I just want good things to happen. I want to be 8 again and believe that what I ‘will’ will happen. I want to feel worthy of good things again. I probably need to change my way of thinking, but for right now, pity party, table of 1 please.

 

Sounds of Silence

It has been nearly 5 years since my son’s death. Five long years filled with a flurry of activity. Five years full of hope, sorrow and gratitude. We have been constantly in motion.

After Benny’s death we felt like we needed to live life to the fullest. Nothing makes you think long and hard about life than the death of someone young. I mean, my God, I’m going to die some day. It’s inevitable. And that day can be tomorrow or 50 years from tomorrow, but it’s going to happen.

We did a lot in that first year. We renovated our home, we traveled. We went to Disney World, we went cross country. It was important for us to be able to spend time with Darcy and try to figure out our family as just the three of us. As soon as we were close to even glimpsing what that was I was pregnant.

It was a boy. Another little blonde haired, blue eyed baby to remind us of what we lost. At the same time, he was a little reminder of hope that not all was lost. Besides sleep, we lost lots of sleep. And patience and probably a bit of sanity over this very demanding and loud little person.

And by the time he was old enough, there was the hint of another baby. And we decided to take over another business, oh and sell our home. My daughter’s birth was the quiet before the storm that brewed over the last year that turned our family’s life into complete chaos.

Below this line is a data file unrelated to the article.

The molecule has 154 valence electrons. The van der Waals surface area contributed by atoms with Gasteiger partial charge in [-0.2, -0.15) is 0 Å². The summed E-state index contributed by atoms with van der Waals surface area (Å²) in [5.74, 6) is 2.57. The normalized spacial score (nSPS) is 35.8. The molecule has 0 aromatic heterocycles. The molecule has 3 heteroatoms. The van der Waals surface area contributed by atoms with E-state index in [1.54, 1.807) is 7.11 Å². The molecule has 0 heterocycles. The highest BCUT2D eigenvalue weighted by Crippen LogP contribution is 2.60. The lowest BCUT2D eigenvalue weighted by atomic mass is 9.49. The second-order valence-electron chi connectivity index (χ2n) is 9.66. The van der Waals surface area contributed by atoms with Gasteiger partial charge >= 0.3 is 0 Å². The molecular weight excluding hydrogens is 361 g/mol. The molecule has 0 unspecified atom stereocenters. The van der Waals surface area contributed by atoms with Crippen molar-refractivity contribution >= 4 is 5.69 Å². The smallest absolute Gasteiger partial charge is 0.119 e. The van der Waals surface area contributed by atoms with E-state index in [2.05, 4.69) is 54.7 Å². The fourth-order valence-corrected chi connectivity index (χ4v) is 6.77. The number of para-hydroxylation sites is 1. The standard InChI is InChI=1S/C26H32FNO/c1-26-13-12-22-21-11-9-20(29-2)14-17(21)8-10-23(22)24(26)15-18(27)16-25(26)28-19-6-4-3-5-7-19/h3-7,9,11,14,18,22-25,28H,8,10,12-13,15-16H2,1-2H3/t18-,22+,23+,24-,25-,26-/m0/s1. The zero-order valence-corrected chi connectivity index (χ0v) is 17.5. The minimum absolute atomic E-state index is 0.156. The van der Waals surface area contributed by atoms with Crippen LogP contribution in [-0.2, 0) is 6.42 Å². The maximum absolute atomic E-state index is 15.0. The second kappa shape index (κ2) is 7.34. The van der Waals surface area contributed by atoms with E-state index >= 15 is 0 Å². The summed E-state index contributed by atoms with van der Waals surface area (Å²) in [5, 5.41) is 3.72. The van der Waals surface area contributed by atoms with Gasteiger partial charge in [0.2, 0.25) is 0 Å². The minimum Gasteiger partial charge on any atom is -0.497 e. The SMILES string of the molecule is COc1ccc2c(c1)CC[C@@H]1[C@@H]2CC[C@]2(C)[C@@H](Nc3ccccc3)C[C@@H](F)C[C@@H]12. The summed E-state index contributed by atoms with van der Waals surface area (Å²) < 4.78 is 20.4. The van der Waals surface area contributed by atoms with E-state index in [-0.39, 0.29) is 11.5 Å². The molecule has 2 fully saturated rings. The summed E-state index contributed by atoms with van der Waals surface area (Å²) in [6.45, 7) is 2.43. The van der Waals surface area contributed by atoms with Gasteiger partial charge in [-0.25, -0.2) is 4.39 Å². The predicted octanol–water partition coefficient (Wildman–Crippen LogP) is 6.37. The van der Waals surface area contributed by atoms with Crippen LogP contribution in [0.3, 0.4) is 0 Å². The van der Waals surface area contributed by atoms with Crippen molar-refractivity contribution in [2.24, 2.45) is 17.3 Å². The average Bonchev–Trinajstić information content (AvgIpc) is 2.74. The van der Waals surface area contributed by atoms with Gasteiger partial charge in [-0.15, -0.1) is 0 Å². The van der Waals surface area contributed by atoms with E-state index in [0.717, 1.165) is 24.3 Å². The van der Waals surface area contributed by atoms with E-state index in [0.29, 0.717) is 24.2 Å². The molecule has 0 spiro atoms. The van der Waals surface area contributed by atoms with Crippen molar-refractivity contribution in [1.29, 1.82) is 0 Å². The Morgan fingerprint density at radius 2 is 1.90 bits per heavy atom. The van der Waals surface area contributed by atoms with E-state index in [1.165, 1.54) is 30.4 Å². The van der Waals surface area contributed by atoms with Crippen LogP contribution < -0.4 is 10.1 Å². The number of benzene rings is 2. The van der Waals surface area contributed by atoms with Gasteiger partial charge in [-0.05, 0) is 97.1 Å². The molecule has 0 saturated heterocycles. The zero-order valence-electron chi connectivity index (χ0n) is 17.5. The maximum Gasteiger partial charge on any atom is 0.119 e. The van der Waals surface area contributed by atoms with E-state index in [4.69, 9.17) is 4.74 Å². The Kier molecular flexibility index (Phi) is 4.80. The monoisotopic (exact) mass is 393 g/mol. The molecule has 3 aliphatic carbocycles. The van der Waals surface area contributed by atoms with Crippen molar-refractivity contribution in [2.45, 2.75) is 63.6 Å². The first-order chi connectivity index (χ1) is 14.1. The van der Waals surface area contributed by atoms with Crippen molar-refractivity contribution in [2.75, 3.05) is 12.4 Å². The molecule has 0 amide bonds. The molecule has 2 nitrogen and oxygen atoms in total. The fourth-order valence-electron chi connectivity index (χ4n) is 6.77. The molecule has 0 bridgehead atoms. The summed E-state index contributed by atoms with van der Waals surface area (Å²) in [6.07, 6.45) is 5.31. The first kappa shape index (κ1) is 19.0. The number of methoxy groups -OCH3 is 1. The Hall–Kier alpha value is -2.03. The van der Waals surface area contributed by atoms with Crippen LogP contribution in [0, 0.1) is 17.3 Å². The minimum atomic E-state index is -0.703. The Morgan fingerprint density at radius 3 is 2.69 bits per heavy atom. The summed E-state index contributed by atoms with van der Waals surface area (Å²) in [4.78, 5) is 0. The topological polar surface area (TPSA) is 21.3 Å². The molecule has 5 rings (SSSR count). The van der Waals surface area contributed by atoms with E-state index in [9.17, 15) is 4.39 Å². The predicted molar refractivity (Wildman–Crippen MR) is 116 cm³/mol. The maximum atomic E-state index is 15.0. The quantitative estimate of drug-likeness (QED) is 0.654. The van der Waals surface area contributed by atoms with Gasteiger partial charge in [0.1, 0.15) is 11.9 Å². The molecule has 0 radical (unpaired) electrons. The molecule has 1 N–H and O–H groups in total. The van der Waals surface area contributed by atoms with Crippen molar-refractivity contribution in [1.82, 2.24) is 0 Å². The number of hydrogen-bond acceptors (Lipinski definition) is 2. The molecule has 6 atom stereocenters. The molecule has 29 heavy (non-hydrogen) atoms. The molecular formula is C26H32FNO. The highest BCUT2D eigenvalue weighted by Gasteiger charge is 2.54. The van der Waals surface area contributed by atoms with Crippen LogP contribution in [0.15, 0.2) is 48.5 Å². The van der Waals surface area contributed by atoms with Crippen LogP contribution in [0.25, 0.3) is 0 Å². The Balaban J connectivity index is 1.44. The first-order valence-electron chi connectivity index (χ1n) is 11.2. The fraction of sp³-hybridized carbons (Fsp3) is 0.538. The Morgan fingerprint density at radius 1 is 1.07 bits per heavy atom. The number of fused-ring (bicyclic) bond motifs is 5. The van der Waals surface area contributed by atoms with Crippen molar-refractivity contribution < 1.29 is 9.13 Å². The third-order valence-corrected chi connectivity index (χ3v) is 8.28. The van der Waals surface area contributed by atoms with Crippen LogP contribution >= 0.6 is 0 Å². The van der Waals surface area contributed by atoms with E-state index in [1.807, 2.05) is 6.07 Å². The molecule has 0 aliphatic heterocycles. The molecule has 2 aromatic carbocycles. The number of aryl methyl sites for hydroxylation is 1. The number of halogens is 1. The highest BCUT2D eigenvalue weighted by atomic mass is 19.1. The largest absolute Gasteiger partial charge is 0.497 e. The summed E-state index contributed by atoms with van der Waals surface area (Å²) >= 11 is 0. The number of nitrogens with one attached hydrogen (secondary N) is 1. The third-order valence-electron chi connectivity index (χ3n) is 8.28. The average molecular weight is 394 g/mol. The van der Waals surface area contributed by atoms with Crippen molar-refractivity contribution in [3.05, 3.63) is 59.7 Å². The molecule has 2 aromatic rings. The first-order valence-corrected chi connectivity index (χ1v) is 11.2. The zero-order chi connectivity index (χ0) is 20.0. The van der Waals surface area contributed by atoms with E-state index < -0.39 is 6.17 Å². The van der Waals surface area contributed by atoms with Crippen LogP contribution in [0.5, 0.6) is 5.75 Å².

Four moves later, a year into a new business and the baby finally sleeps (a little anyway). We are finally home for good in the middle of the woods and the silence is deafening. Things seem slower, calmer for the first time in years.

We made the choices that guided us through our grief over the last 5 years. Some would say that we’re running from it. Possibly. Maybe it’s just our process. Maybe the keeping busy is our way of living life to it’s fullest.

Right now I’m going to enjoy the quiet. I’m going to savor every chance to sit on my deck and listen to peepers. I’m going to enjoy my opportunity to shower more than a few times a week because my kids are growing older. I’m going to spend some time looking at my grief from the lens of a now veteraned bereaved woman and try to figure out what it all means.